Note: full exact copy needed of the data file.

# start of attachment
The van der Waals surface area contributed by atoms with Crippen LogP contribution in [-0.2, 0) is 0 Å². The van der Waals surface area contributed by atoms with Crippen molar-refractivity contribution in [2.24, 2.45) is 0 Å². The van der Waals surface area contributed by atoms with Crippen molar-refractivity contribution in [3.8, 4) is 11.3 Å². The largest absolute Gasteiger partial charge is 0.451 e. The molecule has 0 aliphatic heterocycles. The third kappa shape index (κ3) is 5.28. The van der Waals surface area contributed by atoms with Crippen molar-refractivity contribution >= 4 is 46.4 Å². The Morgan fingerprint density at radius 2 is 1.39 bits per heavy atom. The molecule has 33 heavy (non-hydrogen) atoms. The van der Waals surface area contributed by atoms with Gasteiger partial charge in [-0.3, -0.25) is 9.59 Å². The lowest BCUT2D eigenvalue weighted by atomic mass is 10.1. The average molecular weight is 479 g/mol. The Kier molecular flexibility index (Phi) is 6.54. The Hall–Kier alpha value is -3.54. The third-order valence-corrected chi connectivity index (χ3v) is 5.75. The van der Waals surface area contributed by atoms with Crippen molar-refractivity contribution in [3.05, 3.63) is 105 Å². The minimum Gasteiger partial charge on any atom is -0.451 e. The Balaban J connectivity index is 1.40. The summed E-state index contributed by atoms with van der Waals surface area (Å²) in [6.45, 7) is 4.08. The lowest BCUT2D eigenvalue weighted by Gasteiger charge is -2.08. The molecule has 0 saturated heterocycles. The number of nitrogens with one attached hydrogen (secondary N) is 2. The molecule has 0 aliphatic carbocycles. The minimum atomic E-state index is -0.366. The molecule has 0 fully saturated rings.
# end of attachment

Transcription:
The van der Waals surface area contributed by atoms with Crippen LogP contribution in [-0.2, 0) is 0 Å². The van der Waals surface area contributed by atoms with Crippen molar-refractivity contribution in [2.24, 2.45) is 0 Å². The van der Waals surface area contributed by atoms with Crippen molar-refractivity contribution in [3.8, 4) is 11.3 Å². The largest absolute Gasteiger partial charge is 0.451 e. The molecule has 0 aliphatic heterocycles. The third kappa shape index (κ3) is 5.28. The van der Waals surface area contributed by atoms with Crippen molar-refractivity contribution >= 4 is 46.4 Å². The Morgan fingerprint density at radius 2 is 1.39 bits per heavy atom. The molecule has 33 heavy (non-hydrogen) atoms. The van der Waals surface area contributed by atoms with Gasteiger partial charge in [-0.3, -0.25) is 9.59 Å². The lowest BCUT2D eigenvalue weighted by atomic mass is 10.1. The average molecular weight is 479 g/mol. The Kier molecular flexibility index (Phi) is 6.54. The Hall–Kier alpha value is -3.54. The third-order valence-corrected chi connectivity index (χ3v) is 5.75. The van der Waals surface area contributed by atoms with Crippen molar-refractivity contribution in [3.05, 3.63) is 105 Å². The minimum Gasteiger partial charge on any atom is -0.451 e. The Balaban J connectivity index is 1.40. The summed E-state index contributed by atoms with van der Waals surface area (Å²) in [6.45, 7) is 4.08. The lowest BCUT2D eigenvalue weighted by Gasteiger charge is -2.08. The molecule has 0 saturated heterocycles. The number of nitrogens with one attached hydrogen (secondary N) is 2. The molecule has 0 aliphatic carbocycles. The minimum atomic E-state index is -0.366. The molecule has 0 fully saturated rings.